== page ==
Two popular retirement plans came under fire yesterday as Senate Finance Committee members writing a tax-revision bill grappled with proposals designed to make it harder for wealthy taxpayers to use the plans to avoid paying taxes. The proposals are aimed at recapturing some of the $15.9 billion in estimated revenues that the 401(k) and Individual Retirement Accounts programs will cost the U.S. Treasury in 1987. "We've found many pension programs are tilted toward higher-income employees," said Sen. Bob Packwood (R., Ore.)
NEWS
November 29, 1987 | By Robert A. Rankin, Inquirer Washington Bureau
Most taxpayers will not feel the bite of $9 billion in higher 1988 taxes mandated by the deficit-reduction accord. The extension of a 3 percent excise tax on all telephone calls is the only fee likely to hit most taxpayers directly. It is already in effect, but had been scheduled to expire Dec. 31. Extending it would yield $1.3 billion this year and $6.1 billion over three years, according to congressional tax documents. Otherwise, the $9 billion is expected to come from a vast assortment of small increases in low-profile taxes on corporations and upper-income taxpayers.
NEWS
November 25, 1988 | BY THELMA M. WASHINGTON
After years of continuing education for my husband and me, and gaining employment respectively as an account clerk and correspondence secretary, we retired several years ago as low low middle class. We fall into this category despite our efforts at independence and upward mobility because of the taxes and surtaxes placed upon our earnings. The U.S., we agree, is a great country to live in, but many flaws need to be addressed on all levels of government, if it is to reach its potential of greatness as envisioned by our forebearers.
NEWS
April 4, 2002 | By Gary M. Galles
We are approaching April 15, when people's checkbooks remind them that even if "taxes are the price we pay for a civilized society," it doesn't follow that the civilization we get is worth the taxes we are forced to pay. But this issue is hardly new. More than two centuries before our federal budget sped past the $2 trillion mark, those known as antifederalists warned us that the price we would have to pay for government would rise. Remember that as you struggle to understand the latest IRS forms, particularly as you write that check to the U. S. Treasury.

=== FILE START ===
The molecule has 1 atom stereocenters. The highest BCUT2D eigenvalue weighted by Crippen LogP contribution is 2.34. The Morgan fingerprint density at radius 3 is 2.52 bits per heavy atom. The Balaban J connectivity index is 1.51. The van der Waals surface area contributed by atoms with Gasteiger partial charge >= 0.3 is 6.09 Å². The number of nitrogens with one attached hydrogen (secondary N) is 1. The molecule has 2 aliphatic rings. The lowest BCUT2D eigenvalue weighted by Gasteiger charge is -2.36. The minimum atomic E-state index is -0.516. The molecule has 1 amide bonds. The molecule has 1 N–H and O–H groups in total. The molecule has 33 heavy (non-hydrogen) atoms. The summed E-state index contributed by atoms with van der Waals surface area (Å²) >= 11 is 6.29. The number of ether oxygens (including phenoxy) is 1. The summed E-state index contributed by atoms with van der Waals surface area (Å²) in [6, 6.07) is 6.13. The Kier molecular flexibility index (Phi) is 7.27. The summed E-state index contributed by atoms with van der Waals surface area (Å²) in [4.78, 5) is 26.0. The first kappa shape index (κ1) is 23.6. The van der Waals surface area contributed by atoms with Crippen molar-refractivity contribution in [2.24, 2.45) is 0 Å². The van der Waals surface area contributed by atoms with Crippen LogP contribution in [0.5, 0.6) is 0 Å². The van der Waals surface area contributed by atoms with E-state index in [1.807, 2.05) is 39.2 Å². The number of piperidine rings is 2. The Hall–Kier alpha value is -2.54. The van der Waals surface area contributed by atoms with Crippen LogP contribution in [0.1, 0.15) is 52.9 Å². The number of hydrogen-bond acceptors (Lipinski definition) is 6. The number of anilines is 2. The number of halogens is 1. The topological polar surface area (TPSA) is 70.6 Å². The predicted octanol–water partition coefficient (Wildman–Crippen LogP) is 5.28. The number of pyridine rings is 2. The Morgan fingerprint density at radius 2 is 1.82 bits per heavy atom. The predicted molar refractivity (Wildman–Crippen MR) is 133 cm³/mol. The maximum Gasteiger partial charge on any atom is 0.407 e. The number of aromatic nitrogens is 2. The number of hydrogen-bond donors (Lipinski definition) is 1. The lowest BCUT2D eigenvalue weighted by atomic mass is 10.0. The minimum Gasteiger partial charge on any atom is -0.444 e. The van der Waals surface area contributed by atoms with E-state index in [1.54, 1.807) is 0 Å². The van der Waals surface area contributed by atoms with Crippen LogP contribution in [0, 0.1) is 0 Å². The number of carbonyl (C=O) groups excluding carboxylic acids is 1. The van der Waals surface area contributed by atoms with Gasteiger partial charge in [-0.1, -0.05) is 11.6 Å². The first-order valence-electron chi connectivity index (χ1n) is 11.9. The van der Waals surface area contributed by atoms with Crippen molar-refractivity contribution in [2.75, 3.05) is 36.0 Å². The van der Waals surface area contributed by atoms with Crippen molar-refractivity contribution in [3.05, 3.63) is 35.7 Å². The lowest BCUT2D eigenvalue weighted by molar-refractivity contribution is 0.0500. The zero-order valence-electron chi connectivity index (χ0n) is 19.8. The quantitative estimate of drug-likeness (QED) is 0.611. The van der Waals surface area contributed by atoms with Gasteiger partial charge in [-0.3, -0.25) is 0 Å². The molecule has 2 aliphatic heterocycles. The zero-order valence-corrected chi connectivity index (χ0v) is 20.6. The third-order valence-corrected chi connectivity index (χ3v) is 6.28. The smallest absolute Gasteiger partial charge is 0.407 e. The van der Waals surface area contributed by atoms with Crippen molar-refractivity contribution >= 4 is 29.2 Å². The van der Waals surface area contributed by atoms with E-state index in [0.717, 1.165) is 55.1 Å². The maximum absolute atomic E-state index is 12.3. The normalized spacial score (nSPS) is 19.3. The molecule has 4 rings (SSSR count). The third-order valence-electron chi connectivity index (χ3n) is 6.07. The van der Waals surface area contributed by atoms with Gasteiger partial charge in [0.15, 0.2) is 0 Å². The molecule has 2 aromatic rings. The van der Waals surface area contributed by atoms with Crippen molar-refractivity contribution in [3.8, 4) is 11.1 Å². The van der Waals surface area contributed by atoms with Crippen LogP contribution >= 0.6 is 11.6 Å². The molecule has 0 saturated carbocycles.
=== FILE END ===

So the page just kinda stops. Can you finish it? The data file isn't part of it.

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NEWS
April 5, 2013
EIGHTY years ago this Sunday, the federal government enacted a law that targets beer drinkers with a mean-spirited tax on every bottle, every glass, every sip they take. In the decades that have followed this ignominious date, the law has taken billions of dollars out of our pockets, killed jobs, thwarted brewery expansion and threatened the middle class. Beer lobbyists today describe the law as "devastating" and "regressive. " They say it jeopardizes the entire industry. Just another example of greedy tax-and-spend politicians, right?
NEWS
September 28, 2010 | By Tom Infield, Inquirer Staff Writer
HERSHEY, Pa. - Facing a well-attired audience of more than 1,000 businesspeople, the candidates for governor both pledged Monday night to reduce Pennsylvania's nationally highest corporate net-income tax and to generally make the state a more "business friendly" place. The occasion was the first of only two scheduled debates between Democrat Dan Onorato and Republican Tom Corbett leading up to the Nov. 2 election. In a somewhat narrow discussion, moderated by former Nightline news anchor Ted Koppel and sponsored by the Pennsylvania Chamber of Business and Industry, the candidates disagreed sharply on whether Pennsylvania should impose an excise tax on natural-gas extraction.
NEWS
March 8, 2010
MAYOR NUTTER and Health Commissioner Don Schwarz are to be commended for singling out a problem everyone hates to talk about: most of the city is too fat. Sixty-four percent of adults and 57 percent of children here are overweight. Schwarz makes a compelling case in particular for the damages done by sugary sodas. Among one of his more shocking charts: the trend lines for sweetened beverages versus milk consumption has swapped positions, with children now drinking more soda than milk.